From 21st april- 2nd may it was organized a workshop “Roots of European Design” gathering in a round table students, curators, and specialists of design.
“Roots of European Design” it is a project based on the Program of European Union for Culture (2007-2013)
During the days of the workshop the students were introduced with the basic concepts of the traditional art. The impacts of other cultures and the achievement of creating an original Albanian tradition. The other thing discussed was how the tradition was successful in everyday life of Albanians.
At the end of the workshop all the students tried to create their own, original product mixing the traditional with the modern design.
Their opportunity to show these products was from 27 september to 29 september in the Fair of Handicraft in Gjirokastra. The opening of the Fair was near the Municipality of the city. They invited all the manufacturers of the handicraft products and not only them, to present their products in the stands located along the Bazaar of the city.
Even the students had their own stand where they could present their products and they could sell them. During the second day of the Fair it was organized a round table gathering journalists, specialists of handicraft and tradition, foreign specialists of heritage. Part of this round table were two representatives of Art Kontakt Organization Mrs Antuela Gjata/ project coordinator and Silvana Nini/ specialist design. They presented the idea of preservation and development of Albanian tradition but at the same time to put these traditional elements in daily use objects but we should always preserve the quality of the traditional and to make more practical these objects through the modern details.
The products remained shown for two days at the Fair and anyone could see and buy them. At the end of the Fair, were given prizes for the best products.
The workshop ” Roots of European Design was held from 21 april – 2 may. It gathered in a round table students, curators, design specialists. This workshop was curated and presented by Ardi and Arjela Kule with the participation of our hungarian guest Vass Marton. The first two days of the workshop were dedicated to the Hungary culture, history and folk works. Our guest speaker made a presentation of the textile works and the impact that they have in the hungarian culture. At the same time the students tried to practice these kind of hungarian methods.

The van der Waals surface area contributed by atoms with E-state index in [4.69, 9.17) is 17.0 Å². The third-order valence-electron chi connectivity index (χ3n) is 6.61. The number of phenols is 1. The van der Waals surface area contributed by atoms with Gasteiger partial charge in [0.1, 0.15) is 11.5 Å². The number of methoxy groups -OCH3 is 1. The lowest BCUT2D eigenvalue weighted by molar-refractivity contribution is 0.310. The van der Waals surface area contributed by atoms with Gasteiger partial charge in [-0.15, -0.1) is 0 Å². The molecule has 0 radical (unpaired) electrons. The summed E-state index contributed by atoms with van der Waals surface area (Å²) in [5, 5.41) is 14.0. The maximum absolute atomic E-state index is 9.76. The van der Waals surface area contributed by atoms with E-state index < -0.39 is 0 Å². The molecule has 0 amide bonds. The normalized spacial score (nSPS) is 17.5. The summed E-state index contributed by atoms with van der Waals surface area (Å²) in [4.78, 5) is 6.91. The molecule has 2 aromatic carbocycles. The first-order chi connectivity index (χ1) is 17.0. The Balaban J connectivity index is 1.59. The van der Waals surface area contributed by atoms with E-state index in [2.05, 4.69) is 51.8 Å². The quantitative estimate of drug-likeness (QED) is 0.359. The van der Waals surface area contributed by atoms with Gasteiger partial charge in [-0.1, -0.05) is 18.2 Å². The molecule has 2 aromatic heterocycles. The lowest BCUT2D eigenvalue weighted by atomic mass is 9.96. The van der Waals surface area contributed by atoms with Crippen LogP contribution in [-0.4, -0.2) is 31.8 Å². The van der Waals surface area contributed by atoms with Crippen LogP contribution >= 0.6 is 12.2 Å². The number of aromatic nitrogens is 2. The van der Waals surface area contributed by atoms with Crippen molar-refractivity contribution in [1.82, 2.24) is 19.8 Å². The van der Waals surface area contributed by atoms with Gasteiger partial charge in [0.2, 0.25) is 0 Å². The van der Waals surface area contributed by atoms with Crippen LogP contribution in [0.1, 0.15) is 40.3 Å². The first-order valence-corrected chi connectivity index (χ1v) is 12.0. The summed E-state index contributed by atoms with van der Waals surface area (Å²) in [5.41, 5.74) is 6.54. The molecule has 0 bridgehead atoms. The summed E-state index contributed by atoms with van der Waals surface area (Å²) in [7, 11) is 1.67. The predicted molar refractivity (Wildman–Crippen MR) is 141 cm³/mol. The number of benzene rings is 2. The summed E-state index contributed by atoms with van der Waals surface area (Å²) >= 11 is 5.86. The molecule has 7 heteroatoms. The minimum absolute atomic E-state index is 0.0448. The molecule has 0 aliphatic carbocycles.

During the other days of the workshop, Ardi Kule made a presentation entitled ” Understanding traditional art”.
During the presentation the participants learned that traditional art doesn’t have clear cut boundaries between nations and that not one single nation can claim that it has absolute original traditional art. On the contrary, although it is subject to geographical and cultural variations, traditional art is continuous on the whole and it is not affected by modern political boundaries, nations, race or religion, thus serving more as a unifying rather than a segregating factor between countries.
This idea was elaborated by examining and comparing Albanian traditional art with that of other countries of that have been under the Ottoman empire and of the Mediterranean basin.
The third seminar was presented by Arjela Kule and it was entitled “Tradition as a successful way of living”. During the course of this presentation the participants learned how Neapolitans and other people of southern Italy have turned their tradition into what is considered the most successful and influential culture in the world in terms of garment design, food and lifestyle. Such aspects as tailoring, hand made luxury products and food production were examined on a case by case basis.
The fourth seminar, which marked the beginning of the second week of the training, was presented by Ardi and Arjela and it was titled “Product development”. During this presentation Ardi and Arjela discussed, with specific examples and showcases, important concepts in the design industry such as identifying a target group or an audience, doing a thematic research.